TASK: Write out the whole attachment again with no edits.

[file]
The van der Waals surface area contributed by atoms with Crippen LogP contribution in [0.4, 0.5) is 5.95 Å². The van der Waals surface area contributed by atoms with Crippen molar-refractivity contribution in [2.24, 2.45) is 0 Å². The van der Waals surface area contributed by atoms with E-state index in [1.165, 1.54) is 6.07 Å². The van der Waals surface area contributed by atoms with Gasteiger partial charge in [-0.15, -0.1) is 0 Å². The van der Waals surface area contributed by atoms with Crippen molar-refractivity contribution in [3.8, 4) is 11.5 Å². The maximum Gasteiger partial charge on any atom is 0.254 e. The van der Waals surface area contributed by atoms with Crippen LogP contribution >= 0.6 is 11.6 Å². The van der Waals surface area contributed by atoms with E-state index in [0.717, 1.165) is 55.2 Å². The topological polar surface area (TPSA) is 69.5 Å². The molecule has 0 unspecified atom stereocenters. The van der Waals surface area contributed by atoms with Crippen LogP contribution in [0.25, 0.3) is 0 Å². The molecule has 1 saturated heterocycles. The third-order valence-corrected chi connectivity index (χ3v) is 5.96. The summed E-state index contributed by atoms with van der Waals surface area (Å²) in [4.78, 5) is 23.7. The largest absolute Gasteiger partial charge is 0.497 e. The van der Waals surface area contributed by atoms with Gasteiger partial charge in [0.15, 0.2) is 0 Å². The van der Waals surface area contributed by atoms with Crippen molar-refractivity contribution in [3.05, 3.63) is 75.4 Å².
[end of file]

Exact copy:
The van der Waals surface area contributed by atoms with Crippen LogP contribution in [0.4, 0.5) is 5.95 Å². The van der Waals surface area contributed by atoms with Crippen molar-refractivity contribution in [2.24, 2.45) is 0 Å². The van der Waals surface area contributed by atoms with E-state index in [1.165, 1.54) is 6.07 Å². The van der Waals surface area contributed by atoms with Gasteiger partial charge in [-0.15, -0.1) is 0 Å². The van der Waals surface area contributed by atoms with Crippen molar-refractivity contribution in [3.8, 4) is 11.5 Å². The maximum Gasteiger partial charge on any atom is 0.254 e. The van der Waals surface area contributed by atoms with Crippen LogP contribution >= 0.6 is 11.6 Å². The van der Waals surface area contributed by atoms with E-state index in [0.717, 1.165) is 55.2 Å². The topological polar surface area (TPSA) is 69.5 Å². The molecule has 0 unspecified atom stereocenters. The van der Waals surface area contributed by atoms with Crippen LogP contribution in [0.25, 0.3) is 0 Å². The molecule has 1 saturated heterocycles. The third-order valence-corrected chi connectivity index (χ3v) is 5.96. The summed E-state index contributed by atoms with van der Waals surface area (Å²) in [4.78, 5) is 23.7. The largest absolute Gasteiger partial charge is 0.497 e. The van der Waals surface area contributed by atoms with Gasteiger partial charge in [0.15, 0.2) is 0 Å². The van der Waals surface area contributed by atoms with Crippen molar-refractivity contribution in [3.05, 3.63) is 75.4 Å².